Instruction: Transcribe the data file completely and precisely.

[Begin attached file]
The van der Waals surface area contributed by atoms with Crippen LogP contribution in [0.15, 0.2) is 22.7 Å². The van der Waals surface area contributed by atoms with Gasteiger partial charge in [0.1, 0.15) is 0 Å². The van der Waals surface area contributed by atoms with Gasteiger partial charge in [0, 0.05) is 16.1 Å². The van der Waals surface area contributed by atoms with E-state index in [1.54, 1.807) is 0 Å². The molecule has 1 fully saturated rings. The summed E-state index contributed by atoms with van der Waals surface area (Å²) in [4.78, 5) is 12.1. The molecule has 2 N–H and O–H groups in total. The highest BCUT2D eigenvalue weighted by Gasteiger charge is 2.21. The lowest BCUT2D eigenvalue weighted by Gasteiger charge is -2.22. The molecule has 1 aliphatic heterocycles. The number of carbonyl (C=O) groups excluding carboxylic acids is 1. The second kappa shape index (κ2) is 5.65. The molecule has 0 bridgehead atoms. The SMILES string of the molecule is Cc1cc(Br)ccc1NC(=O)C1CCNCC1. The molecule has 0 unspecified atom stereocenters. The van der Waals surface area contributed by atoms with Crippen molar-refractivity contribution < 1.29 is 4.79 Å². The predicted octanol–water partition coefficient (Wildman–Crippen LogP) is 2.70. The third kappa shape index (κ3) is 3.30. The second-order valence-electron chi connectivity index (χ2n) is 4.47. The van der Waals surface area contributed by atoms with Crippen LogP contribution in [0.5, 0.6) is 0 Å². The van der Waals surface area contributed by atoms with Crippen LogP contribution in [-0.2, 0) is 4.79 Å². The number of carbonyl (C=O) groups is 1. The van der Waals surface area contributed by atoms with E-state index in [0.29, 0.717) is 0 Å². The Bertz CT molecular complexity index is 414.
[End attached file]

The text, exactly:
The van der Waals surface area contributed by atoms with Crippen LogP contribution in [0.15, 0.2) is 22.7 Å². The van der Waals surface area contributed by atoms with Gasteiger partial charge in [0.1, 0.15) is 0 Å². The van der Waals surface area contributed by atoms with Gasteiger partial charge in [0, 0.05) is 16.1 Å². The van der Waals surface area contributed by atoms with E-state index in [1.54, 1.807) is 0 Å². The molecule has 1 fully saturated rings. The summed E-state index contributed by atoms with van der Waals surface area (Å²) in [4.78, 5) is 12.1. The molecule has 2 N–H and O–H groups in total. The highest BCUT2D eigenvalue weighted by Gasteiger charge is 2.21. The lowest BCUT2D eigenvalue weighted by Gasteiger charge is -2.22. The molecule has 1 aliphatic heterocycles. The number of carbonyl (C=O) groups excluding carboxylic acids is 1. The second kappa shape index (κ2) is 5.65. The molecule has 0 bridgehead atoms. The SMILES string of the molecule is Cc1cc(Br)ccc1NC(=O)C1CCNCC1. The molecule has 0 unspecified atom stereocenters. The van der Waals surface area contributed by atoms with Crippen molar-refractivity contribution < 1.29 is 4.79 Å². The predicted octanol–water partition coefficient (Wildman–Crippen LogP) is 2.70. The third kappa shape index (κ3) is 3.30. The second-order valence-electron chi connectivity index (χ2n) is 4.47. The van der Waals surface area contributed by atoms with Crippen LogP contribution in [0.5, 0.6) is 0 Å². The van der Waals surface area contributed by atoms with Crippen LogP contribution in [-0.2, 0) is 4.79 Å². The number of carbonyl (C=O) groups is 1. The van der Waals surface area contributed by atoms with E-state index in [0.29, 0.717) is 0 Å². The Bertz CT molecular complexity index is 414.